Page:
• by blitziod (591194) on Monday September 29, 2008 @08:19PM (#25200343)
    >>oh and BTW, the windshield is necessary to allow a human driver to continue breathing at today's highway speeds. it's very hard to properly exhale at 50-60 mph. tell that to bikers riding at 125 without helmets on every day..at 50 mph they arelikely smoking ciggs or doobies..lol
  • Re:Phase change (Score:5, Insightful)

    by lgw (121541) on Monday September 29, 2008 @08:23PM (#25200369) Journal

    If you have a cup of super-cooled water, and tickle it so that it suddenly freezes, it's going to release a lot more energy that you used to trigger it. I don't understand the math here, but I think that (even though a BEC is a "cooler" phase than liquid) transition from a BEC to a liquid releases energy. Perhaps liquid helium just takes up more space than superfluid helium, so a rapid transition would be bad? In any case, rapid state changes in a material can release or consume more energy than is used to trigger the state change.

  • Look at your CPU (Score:5, Insightful)

    by robbak (775424) on Monday September 29, 2008 @09:02PM (#25200593) Homepage

    The physics that allow us to build 5GHZ chips at 5nm is due to a thorough understanding of the atom. Our understanding of the atom is due to work done in 'atom smashers' like these.
    This is not pointless science. Yes, we don't know what we will find, or how we will use it, but we will find something, and we will find it useful.
    I can't say what history will record about the LHC. But it will be important, I can grant yo that.

  • by lysergic.acid (845423) on Monday September 29, 2008 @09:03PM (#25200607) Homepage

    the LHC is not a commercial corporation. it's not even an organization. it's a particle physics experiment/apparatus

    CERN is the organization that funds the LHC. and they are not a commercial corporation either. they're a particle physics laboratory and research institution. they're concerned with scientific & academic research, not making money. they're driven by the desire for knowledge, not the desire for profit.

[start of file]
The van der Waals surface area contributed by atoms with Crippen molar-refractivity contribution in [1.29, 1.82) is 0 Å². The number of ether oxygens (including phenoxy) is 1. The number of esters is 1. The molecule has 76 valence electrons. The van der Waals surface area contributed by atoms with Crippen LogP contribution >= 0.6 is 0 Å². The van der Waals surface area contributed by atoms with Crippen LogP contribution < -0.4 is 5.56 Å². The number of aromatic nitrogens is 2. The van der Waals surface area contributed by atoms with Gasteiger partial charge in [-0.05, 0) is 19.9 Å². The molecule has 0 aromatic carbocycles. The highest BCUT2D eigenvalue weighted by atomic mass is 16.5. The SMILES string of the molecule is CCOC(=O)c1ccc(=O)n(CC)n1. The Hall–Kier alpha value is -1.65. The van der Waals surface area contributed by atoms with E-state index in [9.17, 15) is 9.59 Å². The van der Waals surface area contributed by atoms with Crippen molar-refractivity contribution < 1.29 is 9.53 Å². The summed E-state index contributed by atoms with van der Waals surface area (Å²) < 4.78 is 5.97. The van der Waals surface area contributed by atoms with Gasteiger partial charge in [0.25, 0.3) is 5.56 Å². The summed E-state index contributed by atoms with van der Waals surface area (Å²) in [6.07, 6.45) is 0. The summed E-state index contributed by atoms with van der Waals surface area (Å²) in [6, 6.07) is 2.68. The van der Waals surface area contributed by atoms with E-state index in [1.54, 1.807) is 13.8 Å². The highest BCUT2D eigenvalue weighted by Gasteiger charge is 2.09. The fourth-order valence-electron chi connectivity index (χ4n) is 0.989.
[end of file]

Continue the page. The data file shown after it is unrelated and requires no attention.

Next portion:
• by camperdave (969942) on Monday September 29, 2008 @09:03PM (#25200609) Journal
    Okay, you know the e=mc^2 equation for converting mass to energy. Now imagine the mass of entire Earth, plus the moon, plus Mars and the asteroids. Now throw in the mass of Jupiter, Saturn and the other gas giants. Now add to that the mass of the sun, and alpha centauri and the rest of the stars in the local group. Now add in the mass of the western spiral arm, and the eastern spiral arm of the galaxy. In fact, add in the combined mass of all of the other galaxies and convert that all into energy. Now add all of the energy of all the photons that are being emitted from every star and every quasar and toss in the energy from the cosmic background radiation. All of that energy was present at the big bang.

    Throwing a single molecule of H20 into the Pacific ocean would have a much larger effect than what the LHC is capable of.
  • by hairykrishna (740240) on Monday September 29, 2008 @09:06PM (#25200639)
    But you're wrong. We're recreating big band like conditions. These conditions are also being replicated in our upper atmosphere all the time. Google 'high energy cosmic ray' and do some reading. Why not do something that is certainly safe just to appease the uninformed?
  • by mosb1000 (710161) <mosb1000@mac.com> on Monday September 29, 2008 @09:23PM (#25200749)

    That's what she said.

  • by ahecht (567934) on Monday September 29, 2008 @09:36PM (#25200839) Homepage
    Which is exactly why anyone who goes skydiving suffocates and dies, right?

    For your information, I have no problems breathing while falling at 120mph. Goggles help though if you want to open your eyes.
  • Re:Phase change (Score:2, Insightful)

    by rgbe (310525) <simonwerner@@@gmail...com> on Monday September 29, 2008 @10:10PM (#25201029)

    For a BEC (Bose Einstein Condensate) to form you require temperatures at a millionth of a degree Kelvin, where as liquid helium is at about 2 degrees Kelvin. BECs are extremely difficult to create, even in the best of conditions. I just don't see this as an issue.

    The whole black hole scenario is much more interesting.

  • by ameline (771895) <[moc.liamg] [ta] [enilema.nai]> on Monday September 29, 2008 @10:37PM (#25201141) Homepage Journal